38. Gob’s Grief.  Yeah, no.  Way too much dippy woo woo hoo hoo for me.

39. Curveball. I have tried so hard to love these books because Janssen loves them and I feel like I should but they just do not do it for me.

40. Immortal Bird. So when I read this book I felt like there was something really weird about the father, but at the same time I felt like I shouldn’t think that this person is a giant douchebag because his child died.  But, uh, this person comes across as a giant douchebag, and that basically ruined this book for me.

41. The Spy Who Jumped Off the Screen. Doesn’t this book sound exciting? It was not.

42. The Scorpio Races. I guess I shouldn’t be surprised that the author who wrote a three part series about werewolves would write a book about magical murdering horses who drink blood and eat human flesh, but dude. This book was just so weird.  That being said, I kind of got into it after awhile. It was waaaaaay less boring than the last two wolves books. But still.  Magical killing blood drinking horses.  Hmmmm.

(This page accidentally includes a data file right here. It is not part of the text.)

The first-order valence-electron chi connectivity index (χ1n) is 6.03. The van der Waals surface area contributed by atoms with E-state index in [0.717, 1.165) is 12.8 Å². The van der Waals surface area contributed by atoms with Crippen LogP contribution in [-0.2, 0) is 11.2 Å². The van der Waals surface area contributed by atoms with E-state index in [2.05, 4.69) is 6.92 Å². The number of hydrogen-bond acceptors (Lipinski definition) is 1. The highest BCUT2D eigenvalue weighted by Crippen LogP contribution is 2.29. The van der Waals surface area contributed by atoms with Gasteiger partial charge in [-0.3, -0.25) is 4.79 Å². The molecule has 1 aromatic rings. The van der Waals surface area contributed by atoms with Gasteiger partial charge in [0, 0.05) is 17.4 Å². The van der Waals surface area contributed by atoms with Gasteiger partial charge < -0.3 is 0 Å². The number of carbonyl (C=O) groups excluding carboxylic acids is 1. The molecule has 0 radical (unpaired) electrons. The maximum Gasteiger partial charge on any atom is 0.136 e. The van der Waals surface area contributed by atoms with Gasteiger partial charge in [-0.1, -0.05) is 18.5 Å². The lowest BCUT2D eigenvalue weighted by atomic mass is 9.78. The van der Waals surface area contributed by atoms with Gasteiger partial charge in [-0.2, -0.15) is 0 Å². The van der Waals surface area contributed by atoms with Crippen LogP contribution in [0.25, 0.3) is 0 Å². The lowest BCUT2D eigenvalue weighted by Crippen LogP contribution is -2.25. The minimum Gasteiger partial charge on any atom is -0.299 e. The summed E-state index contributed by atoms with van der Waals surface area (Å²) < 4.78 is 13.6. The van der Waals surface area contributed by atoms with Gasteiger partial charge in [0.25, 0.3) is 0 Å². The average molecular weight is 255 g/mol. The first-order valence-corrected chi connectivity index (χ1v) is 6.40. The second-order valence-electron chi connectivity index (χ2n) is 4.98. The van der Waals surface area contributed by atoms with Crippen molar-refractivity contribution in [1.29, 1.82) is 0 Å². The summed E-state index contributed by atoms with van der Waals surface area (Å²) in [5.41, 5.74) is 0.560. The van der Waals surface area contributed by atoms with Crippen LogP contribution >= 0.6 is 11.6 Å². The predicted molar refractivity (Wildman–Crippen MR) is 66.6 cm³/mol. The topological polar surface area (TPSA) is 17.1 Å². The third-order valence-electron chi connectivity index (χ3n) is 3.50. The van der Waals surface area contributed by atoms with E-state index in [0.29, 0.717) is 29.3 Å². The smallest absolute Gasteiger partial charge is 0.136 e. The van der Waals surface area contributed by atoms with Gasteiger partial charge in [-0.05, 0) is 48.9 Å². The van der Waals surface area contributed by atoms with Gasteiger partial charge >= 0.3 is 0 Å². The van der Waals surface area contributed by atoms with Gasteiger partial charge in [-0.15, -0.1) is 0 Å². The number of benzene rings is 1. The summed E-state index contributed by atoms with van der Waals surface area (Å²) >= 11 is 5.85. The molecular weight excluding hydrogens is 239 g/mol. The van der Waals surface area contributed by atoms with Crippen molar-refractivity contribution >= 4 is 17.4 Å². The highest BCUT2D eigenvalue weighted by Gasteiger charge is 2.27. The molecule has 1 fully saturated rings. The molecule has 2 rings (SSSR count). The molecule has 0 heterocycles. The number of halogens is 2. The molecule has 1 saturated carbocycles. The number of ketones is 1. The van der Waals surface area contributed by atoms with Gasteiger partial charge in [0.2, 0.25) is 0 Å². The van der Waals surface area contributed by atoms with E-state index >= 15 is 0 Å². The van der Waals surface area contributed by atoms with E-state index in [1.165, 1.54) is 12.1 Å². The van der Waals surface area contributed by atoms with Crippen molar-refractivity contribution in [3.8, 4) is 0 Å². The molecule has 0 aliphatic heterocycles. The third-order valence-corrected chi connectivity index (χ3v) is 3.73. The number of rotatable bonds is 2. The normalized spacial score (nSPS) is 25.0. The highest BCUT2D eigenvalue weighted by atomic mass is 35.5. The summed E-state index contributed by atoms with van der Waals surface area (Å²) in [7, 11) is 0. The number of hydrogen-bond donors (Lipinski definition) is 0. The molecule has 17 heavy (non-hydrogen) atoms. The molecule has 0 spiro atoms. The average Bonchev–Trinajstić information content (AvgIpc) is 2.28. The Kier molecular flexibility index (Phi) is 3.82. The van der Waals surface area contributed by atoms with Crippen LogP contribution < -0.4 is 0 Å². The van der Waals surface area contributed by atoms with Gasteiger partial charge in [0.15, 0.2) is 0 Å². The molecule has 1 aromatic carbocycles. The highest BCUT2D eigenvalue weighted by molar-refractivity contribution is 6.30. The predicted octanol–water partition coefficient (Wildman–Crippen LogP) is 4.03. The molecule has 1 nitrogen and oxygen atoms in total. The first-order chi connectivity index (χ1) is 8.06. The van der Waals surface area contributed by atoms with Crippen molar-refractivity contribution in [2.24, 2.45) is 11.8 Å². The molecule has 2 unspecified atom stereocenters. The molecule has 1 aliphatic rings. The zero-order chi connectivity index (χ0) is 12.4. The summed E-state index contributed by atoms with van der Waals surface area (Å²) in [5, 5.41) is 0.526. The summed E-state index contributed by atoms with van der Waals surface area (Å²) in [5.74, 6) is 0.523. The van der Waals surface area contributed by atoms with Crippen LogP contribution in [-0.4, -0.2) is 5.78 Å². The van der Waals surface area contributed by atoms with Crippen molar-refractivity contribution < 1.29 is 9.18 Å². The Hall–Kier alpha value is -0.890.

43. Article 5.  This was tremendously stupid.  And let me add that because I decided not to read a specific number of books this year, right around this time there was a METRIC TON of books that I read three pages of and then deemed too stupendously stupid/poorly written/absolute piffle for me to even bother with, and this book was no exception except I made it halfway through before I gave up on it and dammit I am counting it.

44.  The O’Briens.  I liked it. I didn’t love it, but it entertained me.  It had a nice soul to it, somehow.

45.  The Miseducation of Cameron Post.  Oh, wow.  This book has my heart, it truly does.  Review to come, but until then: Two thumbs up. Get it, read it, do it.  Loved loved loved it. (CONFIDENTIAL TO NGS DO NOT READ.)